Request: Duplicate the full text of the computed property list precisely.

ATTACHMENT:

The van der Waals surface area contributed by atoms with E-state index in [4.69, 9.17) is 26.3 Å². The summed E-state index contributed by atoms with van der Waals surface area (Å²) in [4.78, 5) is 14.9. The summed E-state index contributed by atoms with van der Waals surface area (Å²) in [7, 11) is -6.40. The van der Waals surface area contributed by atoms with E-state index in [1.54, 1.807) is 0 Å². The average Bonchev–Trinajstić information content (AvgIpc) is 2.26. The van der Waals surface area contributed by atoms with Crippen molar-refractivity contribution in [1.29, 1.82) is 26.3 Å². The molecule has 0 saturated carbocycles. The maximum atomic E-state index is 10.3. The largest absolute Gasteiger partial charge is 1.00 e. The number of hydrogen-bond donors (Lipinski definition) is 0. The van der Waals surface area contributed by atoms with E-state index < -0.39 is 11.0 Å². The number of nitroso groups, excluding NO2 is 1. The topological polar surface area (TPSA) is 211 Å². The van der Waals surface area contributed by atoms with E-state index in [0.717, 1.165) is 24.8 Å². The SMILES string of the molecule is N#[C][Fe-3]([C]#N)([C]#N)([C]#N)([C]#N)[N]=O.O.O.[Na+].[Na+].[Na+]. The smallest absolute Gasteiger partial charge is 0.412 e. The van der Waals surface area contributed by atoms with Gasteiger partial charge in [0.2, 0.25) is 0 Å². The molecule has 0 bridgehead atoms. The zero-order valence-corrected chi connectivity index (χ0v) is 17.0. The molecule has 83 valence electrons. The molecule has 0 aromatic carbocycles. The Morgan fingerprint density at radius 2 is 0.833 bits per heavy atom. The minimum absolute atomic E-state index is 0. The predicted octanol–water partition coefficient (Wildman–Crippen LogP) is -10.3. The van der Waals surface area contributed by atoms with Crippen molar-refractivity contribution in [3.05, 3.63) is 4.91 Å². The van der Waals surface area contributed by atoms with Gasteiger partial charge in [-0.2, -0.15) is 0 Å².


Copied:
The van der Waals surface area contributed by atoms with E-state index in [4.69, 9.17) is 26.3 Å². The summed E-state index contributed by atoms with van der Waals surface area (Å²) in [4.78, 5) is 14.9. The summed E-state index contributed by atoms with van der Waals surface area (Å²) in [7, 11) is -6.40. The van der Waals surface area contributed by atoms with E-state index in [1.54, 1.807) is 0 Å². The average Bonchev–Trinajstić information content (AvgIpc) is 2.26. The van der Waals surface area contributed by atoms with Crippen molar-refractivity contribution in [1.29, 1.82) is 26.3 Å². The molecule has 0 saturated carbocycles. The maximum atomic E-state index is 10.3. The largest absolute Gasteiger partial charge is 1.00 e. The number of hydrogen-bond donors (Lipinski definition) is 0. The van der Waals surface area contributed by atoms with E-state index < -0.39 is 11.0 Å². The number of nitroso groups, excluding NO2 is 1. The topological polar surface area (TPSA) is 211 Å². The van der Waals surface area contributed by atoms with E-state index in [0.717, 1.165) is 24.8 Å². The SMILES string of the molecule is N#[C][Fe-3]([C]#N)([C]#N)([C]#N)([C]#N)[N]=O.O.O.[Na+].[Na+].[Na+]. The smallest absolute Gasteiger partial charge is 0.412 e. The van der Waals surface area contributed by atoms with Gasteiger partial charge in [0.2, 0.25) is 0 Å². The molecule has 0 bridgehead atoms. The zero-order valence-corrected chi connectivity index (χ0v) is 17.0. The molecule has 83 valence electrons. The molecule has 0 aromatic carbocycles. The Morgan fingerprint density at radius 2 is 0.833 bits per heavy atom. The minimum absolute atomic E-state index is 0. The predicted octanol–water partition coefficient (Wildman–Crippen LogP) is -10.3. The van der Waals surface area contributed by atoms with Crippen molar-refractivity contribution in [3.05, 3.63) is 4.91 Å². The van der Waals surface area contributed by atoms with Gasteiger partial charge in [-0.2, -0.15) is 0 Å².